Two breaks that will appear nowhere on any pardon list are tax-free corporate reorganizations and international tax treaties. That may sound encouraging—is it possible that members of Congress will turn a deaf ear to the pleas of big corporations and powerful multinationals?—but the truth offers little reason for optimism.
Those preferences, unlike charitable deductions and the exclusion for employer-provided health insurance, simply don't need a pardon. Why not? In effect, they have a license to kill.
Although—or, a cynic might suggest, because—both of these longstanding features of the tax law provide vast, open-ended benefits to the well-connected and influential, no uncomfortable questions ever get asked about the large sums of cash they deliver to taxpayers. Their special status has decades-old roots in the design of what is known as the tax expenditure budget. Not as comprehensive as it purports to be, that mechanism counts the cost of some tax breaks, but not all. Those tax breaks not included on the tax expenditure budget escape all scrutiny during the budget process.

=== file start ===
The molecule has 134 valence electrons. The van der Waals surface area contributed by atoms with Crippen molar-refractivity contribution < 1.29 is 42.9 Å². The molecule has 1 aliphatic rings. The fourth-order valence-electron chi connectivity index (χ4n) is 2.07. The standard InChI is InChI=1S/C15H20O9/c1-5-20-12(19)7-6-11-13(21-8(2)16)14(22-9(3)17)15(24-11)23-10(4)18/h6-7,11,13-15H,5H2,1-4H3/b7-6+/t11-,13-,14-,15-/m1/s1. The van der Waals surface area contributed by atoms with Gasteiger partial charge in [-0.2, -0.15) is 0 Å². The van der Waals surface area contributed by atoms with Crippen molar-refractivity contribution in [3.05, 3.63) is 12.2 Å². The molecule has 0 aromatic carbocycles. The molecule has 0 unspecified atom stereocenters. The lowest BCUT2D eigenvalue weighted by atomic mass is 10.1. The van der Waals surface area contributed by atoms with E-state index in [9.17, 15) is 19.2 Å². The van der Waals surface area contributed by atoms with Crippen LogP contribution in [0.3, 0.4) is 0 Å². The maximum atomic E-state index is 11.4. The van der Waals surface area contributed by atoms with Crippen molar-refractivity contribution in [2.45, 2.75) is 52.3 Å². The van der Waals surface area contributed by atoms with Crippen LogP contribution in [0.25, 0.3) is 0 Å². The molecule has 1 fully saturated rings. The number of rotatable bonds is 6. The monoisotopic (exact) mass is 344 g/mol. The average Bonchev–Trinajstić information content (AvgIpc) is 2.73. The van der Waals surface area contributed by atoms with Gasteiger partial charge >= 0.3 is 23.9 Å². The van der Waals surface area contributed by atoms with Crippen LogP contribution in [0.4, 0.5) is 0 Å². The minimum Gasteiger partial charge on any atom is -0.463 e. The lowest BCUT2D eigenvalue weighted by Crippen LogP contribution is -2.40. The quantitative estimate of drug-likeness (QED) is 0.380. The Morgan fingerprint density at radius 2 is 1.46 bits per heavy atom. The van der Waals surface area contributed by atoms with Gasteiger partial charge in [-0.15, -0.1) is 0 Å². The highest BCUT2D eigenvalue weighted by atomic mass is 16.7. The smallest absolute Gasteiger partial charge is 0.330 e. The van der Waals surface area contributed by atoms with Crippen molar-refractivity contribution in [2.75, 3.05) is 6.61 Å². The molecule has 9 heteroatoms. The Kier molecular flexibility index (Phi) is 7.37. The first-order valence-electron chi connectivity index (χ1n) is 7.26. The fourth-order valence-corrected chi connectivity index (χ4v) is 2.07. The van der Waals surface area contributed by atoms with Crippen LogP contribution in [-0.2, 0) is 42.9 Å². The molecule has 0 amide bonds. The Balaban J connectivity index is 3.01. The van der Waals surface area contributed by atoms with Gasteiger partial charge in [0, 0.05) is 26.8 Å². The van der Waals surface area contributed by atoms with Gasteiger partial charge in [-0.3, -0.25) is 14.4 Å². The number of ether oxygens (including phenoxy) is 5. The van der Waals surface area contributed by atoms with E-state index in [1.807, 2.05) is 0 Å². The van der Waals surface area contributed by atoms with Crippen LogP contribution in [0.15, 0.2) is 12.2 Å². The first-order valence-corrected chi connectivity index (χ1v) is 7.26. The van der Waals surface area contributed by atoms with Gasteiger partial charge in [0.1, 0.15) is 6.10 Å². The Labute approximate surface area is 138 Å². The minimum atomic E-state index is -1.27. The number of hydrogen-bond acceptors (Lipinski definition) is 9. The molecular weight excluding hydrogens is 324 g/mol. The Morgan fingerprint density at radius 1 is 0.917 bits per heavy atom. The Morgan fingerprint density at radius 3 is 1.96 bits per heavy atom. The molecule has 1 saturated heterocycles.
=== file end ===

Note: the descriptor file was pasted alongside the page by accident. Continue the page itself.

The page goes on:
Like Keyser Söze, and the devil before him, these tax breaks have managed to convince the world that they don't exist. When Congress trains its big guns on tax breaks that benefit the old (like the additional standard deduction for elderly taxpayers) and the infirm (like the exclusion for workers compensation), don't forget the generous preferences they never mention.